Judge Jacobs then expressed confusion, saying he thought Wang's argument would be that, to the extent of its advances, SIPC would be subrogated to a claim against the estate.   (Tr. 39.)   Wang said SIPC is subrogated to the claim of any customer who is fully satisfied out of a SIPC advance, in order to avoid double recovery by the customer.   (Tr. 40.)   To which Jacobs replied that this suggests that SIPC advances can have an impact on other investors simply by virtue of the claims SIPC would have by subrogation.   (Id.)   Wang then said she wasn't following Jacobs.

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            At that point they began going through the matter again.   In the midst of it Raggi said that all this means that if a customer receives an advance from the SIPC fund, this will not affect the amount of an advance that is received from the fund by another customer.   (Tr. 40-41.)   Wang admitted this is true, but said that the fund of customer property is affected because of SIPC's right of subrogation.   (Tr. 41.)   Leval responded by saying that it therefore is the case that if SIPC pays an advance to one customer because of his fictitious profits, this will reduce monies available to other customers from customer property because SIPC itself will have a claim against the estate via subrogation.   (Tr. 42.)   Wang said "That's correct."   (Id.)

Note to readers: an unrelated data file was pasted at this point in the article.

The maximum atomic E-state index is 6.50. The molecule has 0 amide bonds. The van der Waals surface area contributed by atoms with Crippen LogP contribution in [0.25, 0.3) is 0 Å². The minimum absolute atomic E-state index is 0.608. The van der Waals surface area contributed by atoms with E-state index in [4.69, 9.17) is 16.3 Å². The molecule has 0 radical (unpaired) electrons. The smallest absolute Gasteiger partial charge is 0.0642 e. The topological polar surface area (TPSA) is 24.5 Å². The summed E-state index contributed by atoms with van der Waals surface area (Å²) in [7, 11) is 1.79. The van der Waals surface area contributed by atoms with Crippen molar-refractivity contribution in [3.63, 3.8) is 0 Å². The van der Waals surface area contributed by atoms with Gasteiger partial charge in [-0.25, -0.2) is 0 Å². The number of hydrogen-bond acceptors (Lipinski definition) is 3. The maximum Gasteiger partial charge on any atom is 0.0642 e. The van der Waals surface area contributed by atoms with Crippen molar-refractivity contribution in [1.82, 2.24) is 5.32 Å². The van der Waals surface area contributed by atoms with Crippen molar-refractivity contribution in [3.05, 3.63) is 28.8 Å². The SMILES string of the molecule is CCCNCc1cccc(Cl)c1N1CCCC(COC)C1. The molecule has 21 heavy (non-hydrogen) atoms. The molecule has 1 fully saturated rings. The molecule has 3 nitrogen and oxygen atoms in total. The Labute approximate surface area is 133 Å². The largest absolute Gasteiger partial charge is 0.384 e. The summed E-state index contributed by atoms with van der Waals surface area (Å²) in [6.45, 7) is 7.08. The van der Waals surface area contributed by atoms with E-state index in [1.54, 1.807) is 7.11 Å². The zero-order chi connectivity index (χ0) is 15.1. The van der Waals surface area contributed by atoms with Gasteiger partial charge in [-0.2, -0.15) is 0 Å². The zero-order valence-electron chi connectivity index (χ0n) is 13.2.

What, then, was the meaning of this colloquy?   Well, the judges wanted to know why SIPC's obligation shouldn't be the same as Madoff's and, in this connection, why using that obligation, expressed by the final statement, would cause some victims to benefit at the expense of others.   Wang's answer, first, was that the statute doesn't authorize having some victims benefit at the expense of others and this is what would happen if the final statement is used, because people who took out more than they put into a Ponzi scheme would be sharing "pro rata" in a fund of customer property, would be sharing in customer property with people who have not yet received all their principal back.   (Tr. 37.)   Wang's view of what the statute authorizes seems to me just another verbal formulization of the (wholly invented) position of the Trustee and SIPC, discussed and for many reasons rejected in Part 1, that fairness allegedly requires that all be paid in proportion -- that all be paid "pro rata," Wang said.  

            Interestingly, the statute does not say that all must be paid "pro rata."   It says victims must be paid "ratably."   SIPC, the Trustee, and everyone else, including me, always seems to have assumed that paying victims "ratably" means paying them "pro rata."   The words "pro rata" and "ratably" sound and look as if they should mean the same thing.   But "ratably" is not necessarily the same thing as "pro rata."   "Pro rata" means proportionally.   "Ratably," I gather from the dictionary, can mean proportionally but does not necessarily mean it.   Instead, it can mean only that something is "capable of being rated, appraised or estimated," as one of the dictionaries puts it.

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Lawrence R. Velvel is a cofounder and the Dean of the Massachusetts School of Law, and is the founder of the American College of History and Legal Studies.